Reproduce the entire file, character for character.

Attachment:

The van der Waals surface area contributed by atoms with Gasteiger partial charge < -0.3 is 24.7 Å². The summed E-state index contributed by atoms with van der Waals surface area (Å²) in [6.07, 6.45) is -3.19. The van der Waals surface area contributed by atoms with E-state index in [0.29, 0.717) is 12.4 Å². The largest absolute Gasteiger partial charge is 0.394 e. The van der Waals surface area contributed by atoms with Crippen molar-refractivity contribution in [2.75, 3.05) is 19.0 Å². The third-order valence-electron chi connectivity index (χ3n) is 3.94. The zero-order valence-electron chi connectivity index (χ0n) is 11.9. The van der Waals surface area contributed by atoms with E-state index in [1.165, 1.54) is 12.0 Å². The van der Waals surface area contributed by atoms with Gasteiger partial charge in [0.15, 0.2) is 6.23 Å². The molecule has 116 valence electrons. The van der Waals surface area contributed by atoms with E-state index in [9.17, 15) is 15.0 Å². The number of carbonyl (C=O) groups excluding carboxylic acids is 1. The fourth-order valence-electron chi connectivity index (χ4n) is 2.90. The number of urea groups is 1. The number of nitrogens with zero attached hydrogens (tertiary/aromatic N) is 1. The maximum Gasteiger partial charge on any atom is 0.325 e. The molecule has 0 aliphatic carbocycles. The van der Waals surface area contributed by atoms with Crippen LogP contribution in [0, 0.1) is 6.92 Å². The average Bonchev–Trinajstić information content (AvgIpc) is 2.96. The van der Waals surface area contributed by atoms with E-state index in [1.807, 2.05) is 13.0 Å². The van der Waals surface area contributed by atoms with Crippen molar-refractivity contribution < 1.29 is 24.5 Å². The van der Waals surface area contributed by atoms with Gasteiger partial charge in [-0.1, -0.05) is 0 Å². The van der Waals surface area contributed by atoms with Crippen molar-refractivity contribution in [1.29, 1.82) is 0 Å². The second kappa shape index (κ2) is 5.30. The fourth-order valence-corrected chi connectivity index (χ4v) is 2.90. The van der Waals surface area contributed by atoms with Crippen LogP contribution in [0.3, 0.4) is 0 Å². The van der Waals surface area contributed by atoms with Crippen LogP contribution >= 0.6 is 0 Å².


The van der Waals surface area contributed by atoms with Gasteiger partial charge < -0.3 is 24.7 Å². The summed E-state index contributed by atoms with van der Waals surface area (Å²) in [6.07, 6.45) is -3.19. The van der Waals surface area contributed by atoms with E-state index in [0.29, 0.717) is 12.4 Å². The largest absolute Gasteiger partial charge is 0.394 e. The van der Waals surface area contributed by atoms with Crippen molar-refractivity contribution in [2.75, 3.05) is 19.0 Å². The third-order valence-electron chi connectivity index (χ3n) is 3.94. The zero-order valence-electron chi connectivity index (χ0n) is 11.9. The van der Waals surface area contributed by atoms with E-state index in [1.165, 1.54) is 12.0 Å². The van der Waals surface area contributed by atoms with Gasteiger partial charge in [0.15, 0.2) is 6.23 Å². The molecule has 116 valence electrons. The van der Waals surface area contributed by atoms with E-state index in [9.17, 15) is 15.0 Å². The number of carbonyl (C=O) groups excluding carboxylic acids is 1. The fourth-order valence-electron chi connectivity index (χ4n) is 2.90. The number of urea groups is 1. The number of nitrogens with zero attached hydrogens (tertiary/aromatic N) is 1. The maximum Gasteiger partial charge on any atom is 0.325 e. The molecule has 0 aliphatic carbocycles. The van der Waals surface area contributed by atoms with Crippen LogP contribution in [0, 0.1) is 6.92 Å². The average Bonchev–Trinajstić information content (AvgIpc) is 2.96. The van der Waals surface area contributed by atoms with E-state index in [1.807, 2.05) is 13.0 Å². The van der Waals surface area contributed by atoms with Crippen molar-refractivity contribution < 1.29 is 24.5 Å². The van der Waals surface area contributed by atoms with Gasteiger partial charge in [-0.1, -0.05) is 0 Å². The van der Waals surface area contributed by atoms with Crippen molar-refractivity contribution in [1.29, 1.82) is 0 Å². The second kappa shape index (κ2) is 5.30. The fourth-order valence-corrected chi connectivity index (χ4v) is 2.90. The van der Waals surface area contributed by atoms with Crippen LogP contribution in [0.3, 0.4) is 0 Å². The van der Waals surface area contributed by atoms with Crippen LogP contribution >= 0.6 is 0 Å².